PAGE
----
College students are learning less than ever according to a just-published book, Academically Adrift: Limited Learning on College Campuses (University of Chicago Press). Sociologists Richard Arum of New York University and Josipa Roksa of the University of Virginia have found that more than a third of college seniors in the US are ‘no better at crucial types of writing and reasoning tasks than they were in their first semester of college’ and, on average, only devote twelve hours per week to study.
In other words, four years of ‘higher education’ aren’t really doing, well, enough, if anything.
I’m a college professor at a small, Jesuit college in Jersey City, New Jersey, so these findings—even if they don’t altogether apply to my college and students—are giving me a lot to think about. Friday is my first day of teaching in spring semester 2011 and have been thinking about Arum’s and Roksa’s findings not only in regard to the students I teach, but to how I teach them.
The study tracked a nationally representative sample of more than 2,000 students who entered 24 four-year colleges (not specified by the authors) in the fall of 2005. Arum and Roksa noted that the colleges assessed are ‘geographically and institutionally representative of the full range of American higher education,’ including ‘large public flagship institutions, highly selective liberal-arts colleges, and historically black and Hispanic-serving colleges and universities.’ The January 18th Chronicle of Higher Education summarizes the results:
Three times in their college careers—in the fall of 2005, the spring of 2007, and the spring of 2009—the students were asked to take the Collegiate Learning Assessment, or CLA, a widely-used essay test that measures reasoning and writing skills. Thirty-six percent of the students saw no statistically significant gains in their CLA scores between their freshman and senior years. (The book itself covers the students only through their sophomore year. The full four-year data are described in a separate report released today by the Social Science Research Council.)
Students aren’t studying much because, the authors speculate, courses ‘aren’t that demanding.’ And students’ studying methods are often not that rigorous: According to the study, students who did more of their studying with friends instead of alone scored lower on the CLA. This finding ‘cuts against the grain of the recent trends toward collaborative and experiential learning’ in which students are required to work with each other on group projects.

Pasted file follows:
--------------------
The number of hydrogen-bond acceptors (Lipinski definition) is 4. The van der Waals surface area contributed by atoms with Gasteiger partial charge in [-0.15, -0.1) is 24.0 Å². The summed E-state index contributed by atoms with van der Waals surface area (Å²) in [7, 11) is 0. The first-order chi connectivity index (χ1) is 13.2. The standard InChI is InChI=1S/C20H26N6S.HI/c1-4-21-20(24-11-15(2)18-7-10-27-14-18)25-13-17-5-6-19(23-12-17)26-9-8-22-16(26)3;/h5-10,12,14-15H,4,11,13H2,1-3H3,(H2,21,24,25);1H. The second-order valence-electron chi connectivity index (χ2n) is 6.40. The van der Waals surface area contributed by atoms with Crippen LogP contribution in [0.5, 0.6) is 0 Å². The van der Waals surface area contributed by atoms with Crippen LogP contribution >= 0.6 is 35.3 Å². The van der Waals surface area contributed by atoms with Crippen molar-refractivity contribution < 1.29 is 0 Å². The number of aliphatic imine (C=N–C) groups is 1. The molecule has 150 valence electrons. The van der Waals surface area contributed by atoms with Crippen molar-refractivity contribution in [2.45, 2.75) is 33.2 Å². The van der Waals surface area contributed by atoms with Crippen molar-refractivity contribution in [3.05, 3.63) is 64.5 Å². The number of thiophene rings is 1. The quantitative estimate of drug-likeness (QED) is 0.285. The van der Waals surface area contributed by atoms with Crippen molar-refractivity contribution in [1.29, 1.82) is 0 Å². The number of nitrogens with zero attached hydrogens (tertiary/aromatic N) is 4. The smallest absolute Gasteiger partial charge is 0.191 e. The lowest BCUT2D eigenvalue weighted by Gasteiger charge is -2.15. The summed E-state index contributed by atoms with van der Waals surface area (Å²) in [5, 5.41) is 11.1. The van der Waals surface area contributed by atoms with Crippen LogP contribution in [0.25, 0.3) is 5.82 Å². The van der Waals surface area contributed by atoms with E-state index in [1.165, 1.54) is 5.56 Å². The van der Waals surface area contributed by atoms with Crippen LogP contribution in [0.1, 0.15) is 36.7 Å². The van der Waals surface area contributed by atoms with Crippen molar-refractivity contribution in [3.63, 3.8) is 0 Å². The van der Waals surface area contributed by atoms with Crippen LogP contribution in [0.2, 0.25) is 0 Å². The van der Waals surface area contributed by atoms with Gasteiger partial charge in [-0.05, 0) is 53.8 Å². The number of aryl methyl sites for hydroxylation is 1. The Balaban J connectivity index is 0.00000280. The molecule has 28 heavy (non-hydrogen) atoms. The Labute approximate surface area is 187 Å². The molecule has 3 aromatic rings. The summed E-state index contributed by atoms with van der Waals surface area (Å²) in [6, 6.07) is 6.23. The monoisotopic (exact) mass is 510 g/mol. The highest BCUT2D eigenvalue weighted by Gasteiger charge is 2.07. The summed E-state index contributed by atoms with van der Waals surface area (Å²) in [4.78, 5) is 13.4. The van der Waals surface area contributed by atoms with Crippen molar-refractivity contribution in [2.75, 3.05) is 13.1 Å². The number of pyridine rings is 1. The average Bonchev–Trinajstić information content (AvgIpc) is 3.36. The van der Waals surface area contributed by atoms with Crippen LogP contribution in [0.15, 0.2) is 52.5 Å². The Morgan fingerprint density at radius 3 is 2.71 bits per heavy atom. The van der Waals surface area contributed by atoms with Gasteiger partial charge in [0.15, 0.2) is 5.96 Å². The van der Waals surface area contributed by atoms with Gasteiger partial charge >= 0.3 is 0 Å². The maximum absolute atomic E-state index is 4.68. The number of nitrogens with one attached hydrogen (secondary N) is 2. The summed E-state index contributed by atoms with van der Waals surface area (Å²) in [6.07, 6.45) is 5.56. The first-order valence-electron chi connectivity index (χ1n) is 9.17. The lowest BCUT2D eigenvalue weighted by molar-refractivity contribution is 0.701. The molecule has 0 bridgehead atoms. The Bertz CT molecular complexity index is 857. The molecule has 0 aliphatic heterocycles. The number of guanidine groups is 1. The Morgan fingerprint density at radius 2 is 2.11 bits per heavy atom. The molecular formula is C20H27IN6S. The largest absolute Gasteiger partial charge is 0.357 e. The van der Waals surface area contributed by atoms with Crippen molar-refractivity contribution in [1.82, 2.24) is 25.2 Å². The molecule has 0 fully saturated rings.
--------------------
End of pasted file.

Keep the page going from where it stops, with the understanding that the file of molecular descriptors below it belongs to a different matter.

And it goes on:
Arum’s and Roksa’s findings about disparities in the amount of writing that students are assigned based on their majors suggests that some students are not being given sufficient preparation in this most important skill:
Most students take few courses that demand intensive writing (defined here as 20 or more pages across the semester) or intensive reading (40 or more pages per week). Mr. Arum and Ms. Roksa’s finding was based on students’ self-reports, but a new analysis of Texas syllabi by The Chronicle offers additional evidence of the same point: Business and education majors at public four-year colleges in Texas are typically required to take only a small number of writing-intensive courses.
The Chronicle found that, in contrast, ‘history majors typically take 14 courses that require 10 or more pages of writing.’
On a further dispiriting note, Arum and Roksa found that ‘racial and ethnic gaps in CLA scores persist—and even widen, in the case of African-American students—over the course of four years of college.’
Critics are already responding, saying that the study’s means of assessing certain teaching and learning methods was insufficiently detailed. In regard to the findings correlating lower CLA scores and group studying, it’s noted that researchers did not make a distinction between students just choosing to study with friends versus being assigned to work on a group project with students: If ‘group study’ means mostly the former, it is perhaps no wonder that students might score lower, as studying with friends can become, in the words of Roksa ‘”a social occasion.”‘
But I wonder if these quibbles are making too fine of distinctions. The finding that troubles me the most is about the lack of gains made in writing and reasoning skills, from freshman to senior year. When I think about how much writing is involved in many jobs—teachers writing progress reports (like the ones I rely on from my son’s special ed teacher), for instance—this lack of improvement in students’ writing is a real cause for concern, especially as colleges and universities (including Ivy League ones) all have composition and writing programs whose courses students are required to take.
Most of my classes are primarily language classes, in Latin and ancient Greek—-in two subjects that can be quite challenging. Most of students do learn something, simply because they have never taken Latin or a foreign language before; too many have never learned what passive verbs or participles are. Translating even a short sentence of Latin or ancient Greek requires that students draw on their knowledge of grammar, syntax, and vocabulary, and is always challenging (plus, I make up new quizzes and tests ever semester for each new group of students).
No wonder the likes of Inside Higher Ed has articles about whether or not college is worth it. In light of the rising costs of college tuition and the recession’s effect on the job market for recent graduates—that effect too often being no jobs in the subjects that students trained for—-colleges and those who work at them ought to take a hard look at what they do, in order to give our students an education that will prepare them for what’s ahead.
It’s a a big assignment. Can we make the grade?
Photo of the University of Oregon campus by ozvoldjj.
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